Membership of the Music Educators National Conference from 1912-1938: A Demographic and Economic Analysis

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The purpose of this study was to examine relationships between the membership of the Music Supervisors National Conference/Music Educators National Conference (MENC) from 1912-1838 and selected demographic and economic variables.

The purpose of this study was to examine relationships between the membership of the Music Supervisors National Conference/Music Educators National Conference (MENC) from 1912-1838 and selected demographic and economic variables. The results include the following:

1. MENC membership grew considerably more rapidly than the nation's general and teacher
    populations.
2. Membership and membership as a percentage of the population differed significantly between
    MENC divisions.
3. Membership correlated with mean teacher salaries and with per capita education spending by
    state.
4. Membership by state correlated only slightly with geographical distance to convention sites.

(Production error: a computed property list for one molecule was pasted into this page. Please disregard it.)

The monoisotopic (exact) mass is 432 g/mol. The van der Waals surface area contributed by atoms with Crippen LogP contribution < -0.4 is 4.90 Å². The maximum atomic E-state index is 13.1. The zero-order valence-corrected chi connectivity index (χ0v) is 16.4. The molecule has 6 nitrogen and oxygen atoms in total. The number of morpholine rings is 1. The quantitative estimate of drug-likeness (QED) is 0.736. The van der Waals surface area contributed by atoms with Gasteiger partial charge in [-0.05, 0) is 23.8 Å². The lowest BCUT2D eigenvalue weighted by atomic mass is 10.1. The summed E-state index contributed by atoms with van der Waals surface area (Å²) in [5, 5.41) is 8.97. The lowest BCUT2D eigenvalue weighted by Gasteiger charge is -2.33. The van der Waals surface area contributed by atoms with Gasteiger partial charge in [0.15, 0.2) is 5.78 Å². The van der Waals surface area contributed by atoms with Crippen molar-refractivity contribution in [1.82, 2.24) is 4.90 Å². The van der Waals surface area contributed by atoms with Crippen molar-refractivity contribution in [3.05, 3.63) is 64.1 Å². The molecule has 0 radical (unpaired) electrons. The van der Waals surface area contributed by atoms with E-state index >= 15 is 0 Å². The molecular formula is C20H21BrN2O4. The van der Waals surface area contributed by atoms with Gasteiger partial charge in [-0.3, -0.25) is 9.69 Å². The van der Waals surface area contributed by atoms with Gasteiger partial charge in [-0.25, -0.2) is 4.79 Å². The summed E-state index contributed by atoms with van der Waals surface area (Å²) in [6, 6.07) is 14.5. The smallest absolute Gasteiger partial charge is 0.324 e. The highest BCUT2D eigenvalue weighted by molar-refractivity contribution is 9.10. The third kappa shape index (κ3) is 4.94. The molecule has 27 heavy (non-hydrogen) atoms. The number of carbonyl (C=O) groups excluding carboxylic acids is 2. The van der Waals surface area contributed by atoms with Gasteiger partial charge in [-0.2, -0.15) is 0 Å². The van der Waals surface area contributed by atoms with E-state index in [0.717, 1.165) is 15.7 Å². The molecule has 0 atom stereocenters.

5. Women comprised a significant majority of the membership in each division, but a smaller
    majority than in the nation's teaching profession as a whole.
6. Implementation of the MENC"s biennial convention plan did not affect membership totals
    significantly.

We speculate that MENC membership as a percentage of music education may have differed between MENC divisions, and that such membership differences may have resulted from regional identification or other cultural factors not examined in this study. We recommend further application of quantitative sociological research techniques and cultural research approaches to the study of past and present practices in music and music education.